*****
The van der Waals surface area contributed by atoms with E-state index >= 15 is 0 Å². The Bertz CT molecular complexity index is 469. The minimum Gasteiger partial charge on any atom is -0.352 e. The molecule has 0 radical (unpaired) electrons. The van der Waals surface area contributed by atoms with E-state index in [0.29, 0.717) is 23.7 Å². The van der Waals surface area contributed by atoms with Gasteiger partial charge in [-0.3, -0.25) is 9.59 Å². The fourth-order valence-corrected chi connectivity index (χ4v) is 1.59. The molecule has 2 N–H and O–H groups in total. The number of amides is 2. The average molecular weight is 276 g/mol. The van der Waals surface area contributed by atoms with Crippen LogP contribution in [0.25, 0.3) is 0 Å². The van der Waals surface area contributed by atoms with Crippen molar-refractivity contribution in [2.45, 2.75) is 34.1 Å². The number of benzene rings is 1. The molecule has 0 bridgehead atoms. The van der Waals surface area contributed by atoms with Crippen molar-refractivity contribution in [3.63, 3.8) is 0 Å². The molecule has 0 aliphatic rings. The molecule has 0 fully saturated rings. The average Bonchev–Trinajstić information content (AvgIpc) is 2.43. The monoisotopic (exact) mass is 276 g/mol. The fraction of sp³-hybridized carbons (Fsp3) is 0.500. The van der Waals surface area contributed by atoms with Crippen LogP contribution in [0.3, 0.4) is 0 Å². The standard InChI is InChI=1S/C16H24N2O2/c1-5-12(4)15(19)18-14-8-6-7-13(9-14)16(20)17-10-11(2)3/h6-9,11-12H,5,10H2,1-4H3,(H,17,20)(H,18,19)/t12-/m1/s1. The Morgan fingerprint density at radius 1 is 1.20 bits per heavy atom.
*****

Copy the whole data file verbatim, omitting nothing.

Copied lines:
The van der Waals surface area contributed by atoms with E-state index >= 15 is 0 Å². The Bertz CT molecular complexity index is 469. The minimum Gasteiger partial charge on any atom is -0.352 e. The molecule has 0 radical (unpaired) electrons. The van der Waals surface area contributed by atoms with E-state index in [0.29, 0.717) is 23.7 Å². The van der Waals surface area contributed by atoms with Gasteiger partial charge in [-0.3, -0.25) is 9.59 Å². The fourth-order valence-corrected chi connectivity index (χ4v) is 1.59. The molecule has 2 N–H and O–H groups in total. The number of amides is 2. The average molecular weight is 276 g/mol. The van der Waals surface area contributed by atoms with Crippen LogP contribution in [0.25, 0.3) is 0 Å². The van der Waals surface area contributed by atoms with Crippen molar-refractivity contribution in [2.45, 2.75) is 34.1 Å². The number of benzene rings is 1. The molecule has 0 bridgehead atoms. The van der Waals surface area contributed by atoms with Crippen molar-refractivity contribution in [3.63, 3.8) is 0 Å². The molecule has 0 aliphatic rings. The molecule has 0 fully saturated rings. The average Bonchev–Trinajstić information content (AvgIpc) is 2.43. The monoisotopic (exact) mass is 276 g/mol. The fraction of sp³-hybridized carbons (Fsp3) is 0.500. The van der Waals surface area contributed by atoms with Crippen LogP contribution in [0.3, 0.4) is 0 Å². The standard InChI is InChI=1S/C16H24N2O2/c1-5-12(4)15(19)18-14-8-6-7-13(9-14)16(20)17-10-11(2)3/h6-9,11-12H,5,10H2,1-4H3,(H,17,20)(H,18,19)/t12-/m1/s1. The Morgan fingerprint density at radius 1 is 1.20 bits per heavy atom.